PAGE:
The involvement of diabetes induced damage to mitochondrial DNA in diabetic complications: A novel hypothesis

Activity: Talk or presentationInvited talk


Diabetes results in increased risk of diabetic complications which affect major organs, including eyes (retinopathy), heart (diabetic cardiomyopathy), blood vessels (peripheral vascular disease) and brain (dementia). As diabetes reaches epidemic levels, the associated multi-morbidities have become a growing drain on the health system, predicted to cost >$2trillionpa by 2030 and are the leading cause of adult blindness, kidney disease, amputations and many other serious outcomes in the western world. Numerous complex and overlapping biochemical pathways, including oxidative stress and chronic inflammation, are implicated in diabetic complications, however strategies to target pathways, correct the redox balance and/or inflammation have been largely unsuccessful, suggesting there may be other factors contributing to progression. To date genetic studies have identified numerous loci with small and additive effects, but generally there has been little advancement in identifying genetic risk of diabetic complications. The multi-organ nature of diabetic complications resembles mitochondrial genetic disease. Mitochondria, cellular organelles in the cytosol of eukaryotic cells, harbour their own circular DNA genome (mtDNA). In patients with mitochondrial genetic disease, specific mtDNA mutations can lead to diabetes, as well as symptoms involving the kidney, heart, eyes, muscle, nerves and brain. These rare genetic mtDNA mutations that cause acute disease analogous to chronic diabetic complications could provide insight into the mechanisms of organ damage. This view is strengthened by our findings of mtDNA damage in experimental models and in patients. The body of evidence linking diabetes and mitochondrial dysfunction is growing, however the specific mechanisms of damage to mitochondria, and the implications of this for the risk of complications, have not been elucidated. In this talk I will review data from my own group and from others to examine the hypothesis that diabetes-induced damage to mtDNA contributes to diabetic complications.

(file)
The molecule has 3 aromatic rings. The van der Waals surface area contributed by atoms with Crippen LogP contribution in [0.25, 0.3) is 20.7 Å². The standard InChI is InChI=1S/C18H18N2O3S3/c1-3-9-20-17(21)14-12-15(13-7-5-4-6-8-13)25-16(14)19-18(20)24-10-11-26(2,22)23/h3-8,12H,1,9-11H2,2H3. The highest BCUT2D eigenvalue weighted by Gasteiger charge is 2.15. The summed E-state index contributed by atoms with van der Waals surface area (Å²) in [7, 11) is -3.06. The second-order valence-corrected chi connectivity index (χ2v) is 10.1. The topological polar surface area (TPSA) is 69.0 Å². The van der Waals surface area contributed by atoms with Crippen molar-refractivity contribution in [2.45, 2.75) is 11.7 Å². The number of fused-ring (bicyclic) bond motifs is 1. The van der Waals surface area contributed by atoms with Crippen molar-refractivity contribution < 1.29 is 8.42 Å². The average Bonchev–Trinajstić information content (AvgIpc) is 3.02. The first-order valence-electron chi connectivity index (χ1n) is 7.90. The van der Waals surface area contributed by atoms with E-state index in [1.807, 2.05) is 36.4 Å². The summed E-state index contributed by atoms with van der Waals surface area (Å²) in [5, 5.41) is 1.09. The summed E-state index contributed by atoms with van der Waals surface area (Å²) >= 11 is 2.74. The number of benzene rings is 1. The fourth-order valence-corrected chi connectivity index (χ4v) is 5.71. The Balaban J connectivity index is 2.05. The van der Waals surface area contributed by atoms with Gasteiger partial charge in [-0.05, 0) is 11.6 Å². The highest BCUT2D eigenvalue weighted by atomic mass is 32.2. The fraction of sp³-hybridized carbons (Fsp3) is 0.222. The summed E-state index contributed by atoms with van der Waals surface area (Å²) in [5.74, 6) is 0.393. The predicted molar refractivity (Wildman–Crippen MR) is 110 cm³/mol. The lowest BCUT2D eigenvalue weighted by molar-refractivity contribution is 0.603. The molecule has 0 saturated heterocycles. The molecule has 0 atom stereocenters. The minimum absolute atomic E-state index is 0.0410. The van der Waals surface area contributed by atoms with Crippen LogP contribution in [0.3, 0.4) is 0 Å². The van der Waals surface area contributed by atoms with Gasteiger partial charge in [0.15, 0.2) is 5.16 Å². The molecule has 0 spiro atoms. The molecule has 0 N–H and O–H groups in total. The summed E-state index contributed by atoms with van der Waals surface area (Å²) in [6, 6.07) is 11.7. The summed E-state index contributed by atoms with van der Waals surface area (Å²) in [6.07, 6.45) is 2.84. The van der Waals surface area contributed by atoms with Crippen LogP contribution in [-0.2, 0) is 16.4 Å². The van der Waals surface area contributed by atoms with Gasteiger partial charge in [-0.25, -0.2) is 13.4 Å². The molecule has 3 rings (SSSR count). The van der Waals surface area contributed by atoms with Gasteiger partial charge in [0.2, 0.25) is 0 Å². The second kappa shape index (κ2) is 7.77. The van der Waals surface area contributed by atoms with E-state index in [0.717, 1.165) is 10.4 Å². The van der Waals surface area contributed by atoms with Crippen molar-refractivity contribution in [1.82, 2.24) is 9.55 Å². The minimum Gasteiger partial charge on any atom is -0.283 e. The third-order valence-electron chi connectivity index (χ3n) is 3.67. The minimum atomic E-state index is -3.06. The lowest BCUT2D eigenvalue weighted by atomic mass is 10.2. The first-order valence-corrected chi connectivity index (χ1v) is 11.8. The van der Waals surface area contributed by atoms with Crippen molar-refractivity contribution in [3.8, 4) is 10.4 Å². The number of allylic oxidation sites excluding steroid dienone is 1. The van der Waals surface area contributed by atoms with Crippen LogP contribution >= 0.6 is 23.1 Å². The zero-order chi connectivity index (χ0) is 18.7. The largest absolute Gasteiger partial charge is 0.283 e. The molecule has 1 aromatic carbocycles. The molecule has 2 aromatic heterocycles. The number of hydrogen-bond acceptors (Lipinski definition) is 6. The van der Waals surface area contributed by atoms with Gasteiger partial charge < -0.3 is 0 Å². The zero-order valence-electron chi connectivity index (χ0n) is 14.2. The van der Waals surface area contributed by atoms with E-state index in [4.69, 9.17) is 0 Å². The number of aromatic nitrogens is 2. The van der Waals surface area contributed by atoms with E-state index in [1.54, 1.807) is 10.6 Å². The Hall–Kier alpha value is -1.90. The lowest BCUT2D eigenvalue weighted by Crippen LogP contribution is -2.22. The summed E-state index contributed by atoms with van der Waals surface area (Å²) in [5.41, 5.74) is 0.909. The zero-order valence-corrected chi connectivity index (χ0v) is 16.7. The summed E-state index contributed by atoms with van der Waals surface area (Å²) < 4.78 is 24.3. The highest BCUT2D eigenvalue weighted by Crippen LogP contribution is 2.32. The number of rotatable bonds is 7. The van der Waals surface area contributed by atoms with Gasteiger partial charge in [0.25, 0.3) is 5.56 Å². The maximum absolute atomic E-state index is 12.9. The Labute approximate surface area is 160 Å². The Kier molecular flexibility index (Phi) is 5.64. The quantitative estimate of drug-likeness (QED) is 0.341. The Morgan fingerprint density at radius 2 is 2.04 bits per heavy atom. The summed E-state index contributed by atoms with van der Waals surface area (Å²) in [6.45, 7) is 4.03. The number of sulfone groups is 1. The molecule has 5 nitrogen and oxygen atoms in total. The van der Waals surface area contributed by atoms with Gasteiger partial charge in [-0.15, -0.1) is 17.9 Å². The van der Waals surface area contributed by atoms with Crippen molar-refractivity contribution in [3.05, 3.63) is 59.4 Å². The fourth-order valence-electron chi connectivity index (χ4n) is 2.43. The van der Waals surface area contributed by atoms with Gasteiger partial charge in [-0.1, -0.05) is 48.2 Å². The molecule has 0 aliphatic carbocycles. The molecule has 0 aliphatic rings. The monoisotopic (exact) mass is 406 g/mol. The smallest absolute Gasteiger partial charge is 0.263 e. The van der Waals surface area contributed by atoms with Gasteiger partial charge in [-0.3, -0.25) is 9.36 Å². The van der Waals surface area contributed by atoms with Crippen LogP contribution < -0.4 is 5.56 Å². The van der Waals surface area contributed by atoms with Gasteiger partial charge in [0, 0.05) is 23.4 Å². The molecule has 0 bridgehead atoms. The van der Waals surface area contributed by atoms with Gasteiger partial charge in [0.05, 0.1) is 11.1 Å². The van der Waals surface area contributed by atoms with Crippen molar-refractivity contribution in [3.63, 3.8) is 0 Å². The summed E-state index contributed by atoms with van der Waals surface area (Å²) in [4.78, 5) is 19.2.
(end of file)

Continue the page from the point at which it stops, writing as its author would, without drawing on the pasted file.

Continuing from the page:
Period23 May 2019
Event title Annual Scientific Meeting of the European Society for Clinical Invesitgation : 53rd ESCI 2019.
Event typeConference
LocationCoimbra , PortugalShow on map
Degree of RecognitionInternational


  • mitochondrial workshop. ESCI 53rd Meeting. Coimbra, Portugal